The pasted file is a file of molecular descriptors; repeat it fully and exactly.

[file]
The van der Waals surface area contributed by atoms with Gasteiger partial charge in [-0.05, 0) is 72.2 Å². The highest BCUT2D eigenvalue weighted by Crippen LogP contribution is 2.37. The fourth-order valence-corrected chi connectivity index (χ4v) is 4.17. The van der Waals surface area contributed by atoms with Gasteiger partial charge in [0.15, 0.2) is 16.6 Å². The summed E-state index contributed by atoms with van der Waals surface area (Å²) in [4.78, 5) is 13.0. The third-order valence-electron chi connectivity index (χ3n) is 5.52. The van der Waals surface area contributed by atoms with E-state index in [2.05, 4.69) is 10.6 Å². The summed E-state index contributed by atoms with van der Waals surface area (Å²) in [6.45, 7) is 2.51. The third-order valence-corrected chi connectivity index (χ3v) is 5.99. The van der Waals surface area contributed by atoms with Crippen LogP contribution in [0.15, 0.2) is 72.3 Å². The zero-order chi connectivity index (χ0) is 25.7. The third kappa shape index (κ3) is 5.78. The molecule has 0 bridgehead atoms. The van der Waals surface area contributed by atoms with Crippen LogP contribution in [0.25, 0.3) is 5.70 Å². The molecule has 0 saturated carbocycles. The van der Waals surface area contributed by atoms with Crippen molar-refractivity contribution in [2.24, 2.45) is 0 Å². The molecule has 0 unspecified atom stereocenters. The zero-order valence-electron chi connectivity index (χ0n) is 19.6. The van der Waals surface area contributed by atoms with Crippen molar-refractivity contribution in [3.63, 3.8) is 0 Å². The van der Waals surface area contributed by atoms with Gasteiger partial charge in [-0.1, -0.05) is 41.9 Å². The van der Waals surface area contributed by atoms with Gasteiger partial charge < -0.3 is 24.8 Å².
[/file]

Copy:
The van der Waals surface area contributed by atoms with Gasteiger partial charge in [-0.05, 0) is 72.2 Å². The highest BCUT2D eigenvalue weighted by Crippen LogP contribution is 2.37. The fourth-order valence-corrected chi connectivity index (χ4v) is 4.17. The van der Waals surface area contributed by atoms with Gasteiger partial charge in [0.15, 0.2) is 16.6 Å². The summed E-state index contributed by atoms with van der Waals surface area (Å²) in [4.78, 5) is 13.0. The third-order valence-electron chi connectivity index (χ3n) is 5.52. The van der Waals surface area contributed by atoms with E-state index in [2.05, 4.69) is 10.6 Å². The summed E-state index contributed by atoms with van der Waals surface area (Å²) in [6.45, 7) is 2.51. The third-order valence-corrected chi connectivity index (χ3v) is 5.99. The van der Waals surface area contributed by atoms with Crippen LogP contribution in [0.15, 0.2) is 72.3 Å². The zero-order chi connectivity index (χ0) is 25.7. The third kappa shape index (κ3) is 5.78. The molecule has 0 bridgehead atoms. The van der Waals surface area contributed by atoms with Crippen LogP contribution in [0.25, 0.3) is 5.70 Å². The molecule has 0 saturated carbocycles. The van der Waals surface area contributed by atoms with Crippen molar-refractivity contribution in [2.24, 2.45) is 0 Å². The molecule has 0 unspecified atom stereocenters. The zero-order valence-electron chi connectivity index (χ0n) is 19.6. The van der Waals surface area contributed by atoms with Crippen molar-refractivity contribution in [3.63, 3.8) is 0 Å². The van der Waals surface area contributed by atoms with Gasteiger partial charge in [-0.1, -0.05) is 41.9 Å². The van der Waals surface area contributed by atoms with Gasteiger partial charge < -0.3 is 24.8 Å².